Roundtable: Pathways and Pitfalls: Reflections on Building Evidence in Child Welfare and the Transition to Adulthood
(Family and Child Policy)

Thursday, November 8, 2018: 10:15 AM-11:45 AM
Truman - Mezz Level (Marriott Wardman Park)

*Names in bold indicate Presenter

Moderators:  Matthew Stagner, Mathematica Policy Research
Speakers:  Cay Bradley, Mathematica Policy Research, Marla McDaniel, Urban Institute and Erika Van Buren, First Place for Youth

In the areas of educational attainment, employment, earnings, avoidance of delinquency and justice systems involvement, and adolescent pregnancy, former foster youth experience significantly worse outcomes in comparison to the general population. Child welfare policy aims to encourage improvement in the outcomes of children and youth, in part, through the development of an evidence base in child welfare and increased support for child welfare-involved youth as they transition to adulthood. For example, as a part of the largest restructuring of child welfare funding in nearly three decades, the Family First Prevention Services Act (FFPSA) authorizes use of Title IV-E child welfare funding for prevention services that meet the definition of promising, supported, or well supported practice. FFPSA also expands eligibility for child welfare-involved youth eligible for services funded by the John H. Chafee Foster Care Independence Program. Furthermore, 24 states and the District of Columbia have extended foster care through the Fostering Connections to Success and Increasing Adoptions Act (PL 110-351) and the majority of states allow for some form of state-funded extended foster care or services beyond age 18. However, the evidence base for programs and practices that aim to improve the outcomes of child welfare-involved youth as they transition to adulthood is limited.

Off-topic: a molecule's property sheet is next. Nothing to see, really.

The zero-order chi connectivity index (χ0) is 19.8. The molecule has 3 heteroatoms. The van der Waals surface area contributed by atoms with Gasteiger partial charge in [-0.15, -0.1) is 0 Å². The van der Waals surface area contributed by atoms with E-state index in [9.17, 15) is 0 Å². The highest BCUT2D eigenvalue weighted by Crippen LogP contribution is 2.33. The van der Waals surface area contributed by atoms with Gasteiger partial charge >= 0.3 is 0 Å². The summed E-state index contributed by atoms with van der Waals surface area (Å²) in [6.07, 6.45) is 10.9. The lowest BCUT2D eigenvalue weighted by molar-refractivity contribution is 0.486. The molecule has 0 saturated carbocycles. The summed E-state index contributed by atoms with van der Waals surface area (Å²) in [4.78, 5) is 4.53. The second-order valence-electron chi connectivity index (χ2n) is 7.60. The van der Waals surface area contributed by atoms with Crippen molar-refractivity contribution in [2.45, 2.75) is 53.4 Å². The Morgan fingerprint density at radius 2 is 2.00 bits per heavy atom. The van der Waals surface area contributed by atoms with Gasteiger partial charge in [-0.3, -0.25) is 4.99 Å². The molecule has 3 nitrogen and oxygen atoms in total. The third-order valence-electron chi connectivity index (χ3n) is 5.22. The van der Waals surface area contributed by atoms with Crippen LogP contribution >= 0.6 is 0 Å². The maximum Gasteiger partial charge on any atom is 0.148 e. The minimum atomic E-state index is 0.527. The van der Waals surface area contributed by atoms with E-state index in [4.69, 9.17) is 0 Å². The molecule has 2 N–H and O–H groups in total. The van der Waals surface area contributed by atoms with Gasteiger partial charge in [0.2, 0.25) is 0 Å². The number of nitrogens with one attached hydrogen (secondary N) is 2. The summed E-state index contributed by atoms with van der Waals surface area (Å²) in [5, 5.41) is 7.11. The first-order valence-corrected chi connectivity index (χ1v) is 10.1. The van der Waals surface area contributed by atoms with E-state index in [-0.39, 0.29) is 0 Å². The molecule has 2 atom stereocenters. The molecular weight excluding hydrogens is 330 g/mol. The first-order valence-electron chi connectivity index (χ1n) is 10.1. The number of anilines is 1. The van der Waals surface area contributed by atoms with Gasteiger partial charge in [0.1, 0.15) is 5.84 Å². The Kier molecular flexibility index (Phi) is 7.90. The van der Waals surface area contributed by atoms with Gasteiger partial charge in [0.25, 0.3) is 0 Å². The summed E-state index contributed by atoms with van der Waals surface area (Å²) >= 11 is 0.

Participants in this roundtable include leaders of related research and evaluation projects, such as the federal evaluation of Chafee-funded programs, the Children’s Bureau’s Youth At-Risk of Homelessness evaluation technical assistance, the director of multiple studies of pregnant and parenting among child welfare-involved youth, and the leader of a statewide transition age youth program in California engaged in continuous improvement. Discussants will describe their experience with efforts to build evidence of promising and effective practices that support successful transitions from dependency to adulthood for child welfare-involved youth and how the lessons learned shape their thinking about next steps for future study and building evidence in field.

The roundtable will begin with a discussion of research findings that describe employment, education, housing, and health characteristics; outcomes; and services for youth as they transition from child welfare dependency. From the perspective of their unique roles and experiences, discussants will then describe their recent experiences with efforts to improve and build evidence of effective programs in the field. Comments will address topics such as implementing evaluation initiatives within varying, dynamic state and local policy and community contexts; organizational and system readiness for evaluation including capacity to capture data and assess outcomes; identifying outcomes and relationships among drivers of outcomes amidst the broad goals and spectrum of services for which programs are charged; managing replication amidst the unique needs of different sub-populations of youth; engaging multiple youth and adult human service, education, and justice systems in evaluation; and developing capacity to engage in continuous quality improvement and innovation while developing stable program models. Throughout the roundtable discussion, discussants will continually return to the theme that developing evidenced based programs for transition age, child welfare-involved youth requires collaboration, iteration, and willingness to engage with the complex nature of the child welfare system.

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